The Science Behind The Easter Bunny

The Science Behind The Easter Bunny

posted in: The Science Behind | 0

Screen Shot 2015-04-15 at 8.36.07 PMThe Easter bunny, as prolific a symbol of Easter as Santa a symbol of Christmas. The tradition of the Easter Bunny dates back to more than 100 years ago. The idea has not changed much either. The Easter Bunny hops around on Easter laying colored hard-boiled eggs or artificial ones filled with candy or money. But how feasible is this? So far no known species of rabbits lay eggs, but there are an estimated 6.6 million undiscovered species. However out of the 6.6 million species most of them probably are plants and microorganisms, but there are a few hundred estimated species of mammals that are undiscovered. There are a few mammals that lay eggs, the platypus and echidnas. So, a very large platypus-rabbit-potentially human hybrid could pull that off. Secondly the Easter bunny originated in Germany, this means that countries with German or British roots have an Easter bunny. These countries include The UK, Germany, Canada, The US, New Zealand, and Australia. In those countries the combined population of children under 14 is roughly 96,710,000. In the UK the average number of eggs given to each child is 8.8. If we use this data for all the other countries, that means that 851,048,000 Easter eggs are laid by the Easter bunny on Easter. That’s pretty amazing. Considering the time change the Easter Bunny would have 36 hours to lay all 851,048,000 eggs. That’s 23,640,000 eggs per hour or 394,000 eggs per minute/ 6,566 eggs per second! The average population density of the countries previously listed is 92.5 people per sq. Km. If you take this number and multiply it by the average percentage of children in the population (17%), you get an average of 16 children per sq. kilometer. This means that to Deliver eggs to all 96,710,000 kids the Easter bunny would have to hop around 6,044,375 km (considering the circumference of the earth is 40,000 km, the Easter bunny could hop around the world 150 times)! That’s 167,900 km per hour! The fastest rabbits can run at 72 km/h. At 167,900 km/h that’s way over the top speed of the fastest manmade object, the new horizons probe at 58,536 km/h! Now to calculate the force of the Easter Bunny we need find the mass of the eggs. The average hard boiled egg has a mass between 50 – 75 grams. Since the Easter bunny is pretty big the eggs are probably on the larger side. At 75 grams a piece 851,048,000 eggs would weigh 63,763,600,000 grams or 63,763,600 kilos. With that now we can calculate force. With an acceleration rate of 0 to 167,900 km/h in 1 second the acceleration is 46,639 m/s^2. Now we can calculate force. Since f=ma, our force would be 2,973,870,540,400 N. This is a immense amount of force (the space shuttle has 3,900,000 N at launch)! G-force = force (N) divided by mass (63,763,600 kilos). This means the Easter Bunny is under 46,639 G’s! I’m not sure how many G’s a bunny can take, but humans can take 178 G’s max. Finally as many of you who have heard my scientific analysis of Santa, you may have inferred that the Easter Bunny would most likely catch on fire in a fiery ball of flames from the air resistance. In conclusion if some new jumbo-giant extreme colored hard-boiled egg laying rabbit-platypus-rodent was discovered who could travel at super fast record breaking speeds and had some sort of natural heat shield, then yes our eggs were delivered just as planned!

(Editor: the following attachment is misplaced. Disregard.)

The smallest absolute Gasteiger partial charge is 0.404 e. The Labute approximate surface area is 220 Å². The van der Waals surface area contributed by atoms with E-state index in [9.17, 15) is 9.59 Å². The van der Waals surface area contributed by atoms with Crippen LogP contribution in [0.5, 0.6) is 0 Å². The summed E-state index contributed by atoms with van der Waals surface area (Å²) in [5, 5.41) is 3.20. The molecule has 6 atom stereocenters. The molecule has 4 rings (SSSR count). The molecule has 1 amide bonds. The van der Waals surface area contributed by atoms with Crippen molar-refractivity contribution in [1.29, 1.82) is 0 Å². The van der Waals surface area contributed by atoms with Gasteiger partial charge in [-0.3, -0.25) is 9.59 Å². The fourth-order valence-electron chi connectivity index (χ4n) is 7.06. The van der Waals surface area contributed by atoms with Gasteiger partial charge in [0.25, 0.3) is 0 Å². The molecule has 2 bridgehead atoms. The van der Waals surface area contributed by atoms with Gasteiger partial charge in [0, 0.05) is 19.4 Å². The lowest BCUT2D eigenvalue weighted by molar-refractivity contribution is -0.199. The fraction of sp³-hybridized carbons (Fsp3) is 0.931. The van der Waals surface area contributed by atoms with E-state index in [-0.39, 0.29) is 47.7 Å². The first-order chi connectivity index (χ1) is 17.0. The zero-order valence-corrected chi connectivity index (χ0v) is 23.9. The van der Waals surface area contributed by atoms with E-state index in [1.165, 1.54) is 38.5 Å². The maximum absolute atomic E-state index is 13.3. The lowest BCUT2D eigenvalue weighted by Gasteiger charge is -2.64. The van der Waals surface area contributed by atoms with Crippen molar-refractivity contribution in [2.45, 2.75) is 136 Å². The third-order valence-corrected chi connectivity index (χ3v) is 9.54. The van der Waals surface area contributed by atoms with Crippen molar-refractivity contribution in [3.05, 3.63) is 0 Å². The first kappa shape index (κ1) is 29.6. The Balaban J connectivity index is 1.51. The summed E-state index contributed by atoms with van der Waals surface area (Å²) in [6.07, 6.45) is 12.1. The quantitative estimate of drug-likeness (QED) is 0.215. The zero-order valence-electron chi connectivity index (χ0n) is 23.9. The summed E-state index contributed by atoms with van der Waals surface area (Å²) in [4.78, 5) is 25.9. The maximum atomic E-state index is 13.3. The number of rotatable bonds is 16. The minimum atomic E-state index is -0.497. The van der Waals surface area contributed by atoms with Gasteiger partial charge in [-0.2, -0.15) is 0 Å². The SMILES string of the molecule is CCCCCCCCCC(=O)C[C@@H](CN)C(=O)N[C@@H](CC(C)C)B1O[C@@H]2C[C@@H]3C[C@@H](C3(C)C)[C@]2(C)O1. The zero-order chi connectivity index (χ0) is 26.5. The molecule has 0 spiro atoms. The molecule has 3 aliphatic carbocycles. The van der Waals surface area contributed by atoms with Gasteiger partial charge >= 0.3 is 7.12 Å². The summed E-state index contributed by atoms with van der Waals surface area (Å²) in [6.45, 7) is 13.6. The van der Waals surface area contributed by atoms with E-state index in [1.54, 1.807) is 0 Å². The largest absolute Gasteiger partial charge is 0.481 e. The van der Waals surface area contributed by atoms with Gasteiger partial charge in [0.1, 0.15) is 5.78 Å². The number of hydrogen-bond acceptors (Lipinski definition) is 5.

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Chase Wiley is a 14 year-old from Florida who loves science and fishing.

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